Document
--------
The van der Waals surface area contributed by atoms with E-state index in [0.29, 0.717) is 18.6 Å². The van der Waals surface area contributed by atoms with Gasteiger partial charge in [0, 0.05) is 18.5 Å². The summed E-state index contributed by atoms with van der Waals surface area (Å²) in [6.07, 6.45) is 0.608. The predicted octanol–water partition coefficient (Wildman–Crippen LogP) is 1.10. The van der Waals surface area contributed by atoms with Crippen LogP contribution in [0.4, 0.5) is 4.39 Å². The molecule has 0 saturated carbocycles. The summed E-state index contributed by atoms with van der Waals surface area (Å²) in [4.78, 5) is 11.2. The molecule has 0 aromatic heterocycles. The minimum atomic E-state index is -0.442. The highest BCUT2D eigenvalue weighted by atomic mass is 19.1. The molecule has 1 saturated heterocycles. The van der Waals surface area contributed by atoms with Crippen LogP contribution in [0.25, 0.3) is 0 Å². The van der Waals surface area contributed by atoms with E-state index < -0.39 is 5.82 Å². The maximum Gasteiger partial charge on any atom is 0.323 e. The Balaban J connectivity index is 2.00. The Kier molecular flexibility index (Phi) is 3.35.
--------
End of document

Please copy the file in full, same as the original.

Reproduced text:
The van der Waals surface area contributed by atoms with E-state index in [0.29, 0.717) is 18.6 Å². The van der Waals surface area contributed by atoms with Gasteiger partial charge in [0, 0.05) is 18.5 Å². The summed E-state index contributed by atoms with van der Waals surface area (Å²) in [6.07, 6.45) is 0.608. The predicted octanol–water partition coefficient (Wildman–Crippen LogP) is 1.10. The van der Waals surface area contributed by atoms with Crippen LogP contribution in [0.4, 0.5) is 4.39 Å². The molecule has 0 saturated carbocycles. The summed E-state index contributed by atoms with van der Waals surface area (Å²) in [4.78, 5) is 11.2. The molecule has 0 aromatic heterocycles. The minimum atomic E-state index is -0.442. The highest BCUT2D eigenvalue weighted by atomic mass is 19.1. The molecule has 1 saturated heterocycles. The van der Waals surface area contributed by atoms with Crippen LogP contribution in [0.25, 0.3) is 0 Å². The van der Waals surface area contributed by atoms with E-state index < -0.39 is 5.82 Å². The maximum Gasteiger partial charge on any atom is 0.323 e. The Balaban J connectivity index is 2.00. The Kier molecular flexibility index (Phi) is 3.35.